The RNC Data Center 2016 is a powerful query and data management tool, providing an interface for over 20 years of voter contact data. This allows Republicans / Trump to read and write data to and from the platform, continuously serving up the latest information to Trump. If Trump wanted to find 10 people on a residential block that haven’t voted in the past 20 years, have strong views on conservative topics and don’t like the Affordable Care Act, they could do so in seconds.

The system is described as the ‘centrepiece of the RNC’s new data-driven political ground game.’ Voter scoring is employed to track each individual in for contact (by mail, door, phone) and whether they voted (by absentee or on Election Day). Advanced voter profiling even matches social data to voter data automatically

The data push is focused on integrating information Trump has collected, through his campaign website and at voter rallies, on nontraditional or unregistered supporters. It also includes commercial data obtained from the RNC and other sources, in an effort to mobilize voters in key early states.

A data driven Trump seems to be storming the Primaries (he won over 50% of vote in Connecticut, Delaware, Maryland, Pennsylvania, and Rhode Island  with record turnout ) and into the White House in November.

Check out other Blogs : Data Driven Rednecks, Obama in Subscription Business

Data driven Red-Necks

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data pulse #28

The Republican Party after the second Obama 2012 election loss, fully reviewed and applied learnings ( and threw millions of dollars at it) They  have developed a sophisticated tool that any Republican candidate even Donald Trump and Sarah Palin can use, focused on the one strategic commercial imperative: winning elections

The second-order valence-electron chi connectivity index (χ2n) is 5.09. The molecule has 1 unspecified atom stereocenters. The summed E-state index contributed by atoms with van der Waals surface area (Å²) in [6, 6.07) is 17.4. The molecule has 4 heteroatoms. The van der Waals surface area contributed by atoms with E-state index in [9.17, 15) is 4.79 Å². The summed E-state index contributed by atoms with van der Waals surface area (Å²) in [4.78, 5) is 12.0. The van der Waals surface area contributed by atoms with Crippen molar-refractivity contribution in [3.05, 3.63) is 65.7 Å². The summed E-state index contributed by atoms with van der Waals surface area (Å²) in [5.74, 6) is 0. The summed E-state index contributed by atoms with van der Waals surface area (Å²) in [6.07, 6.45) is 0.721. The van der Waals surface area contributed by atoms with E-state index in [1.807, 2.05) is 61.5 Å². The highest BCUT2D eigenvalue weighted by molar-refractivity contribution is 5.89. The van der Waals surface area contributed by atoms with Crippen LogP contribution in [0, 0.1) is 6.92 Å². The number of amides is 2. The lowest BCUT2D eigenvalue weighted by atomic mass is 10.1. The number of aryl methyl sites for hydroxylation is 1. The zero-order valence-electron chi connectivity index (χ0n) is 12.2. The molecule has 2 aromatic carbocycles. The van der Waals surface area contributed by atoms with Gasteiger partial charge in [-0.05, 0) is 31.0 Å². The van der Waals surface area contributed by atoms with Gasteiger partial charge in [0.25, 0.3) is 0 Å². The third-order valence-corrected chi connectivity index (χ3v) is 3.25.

Republican Party created a permanent resourced Data Centre, with capability developed to support Republican Party candidates in county, state, senate and presidential elections. The RNC Data Centre 2016 is a powerful query and data management tool, providing an interface for over 20 years of voter contact data. This allows Republicans to read and write data to and from the platform, continuously serving up the latest information to GOP candidates across the country. If a candidate wanted to find 10 people on a residential block that haven’t voted in the past 20 years, have strong views on conservative topics and don’t like the Affordable Care Act, they could do so in seconds.

The system is described as the ‘centrepiece of the RNC’s new data-driven political ground game.’ Voter scoring is employed to track each individual in for contact (by mail, door, phone) and whether they voted (by absentee or on Election Day). Advanced voter profiling even matches social data to voter data automatically –

“We don’t just have the information they’re tweeting about, we can match them with their voting and purchasing habits in order to target them through email and social networks” said Jesse Kamzol, RNC Chief Data Officer.

Using powerful predictive analytics, the RNC claim that the Data Centre can tell a candidate, voter by voter, whether each individual is going to vote for them or not, and give reasons for each. At the macro level, this means they can identify how many votes up/down they are, which demographics to target, and then suggest suitable communications strategies to reach them.

This represents a long term strategic play for the Republicans: A permanent strategic and operational capability focused on a clear vision and goal and the right systems / processes /  people continually learning and reapplying lessons learnt. This was first piloted in 2014 successful senate elections where they won majority in both houses and is now being deployed for 2016 senate and presidential elections.

This demonstrates building long term capability in data can have big impacts… we’ll have to wait and see if the investment pays off in November 2016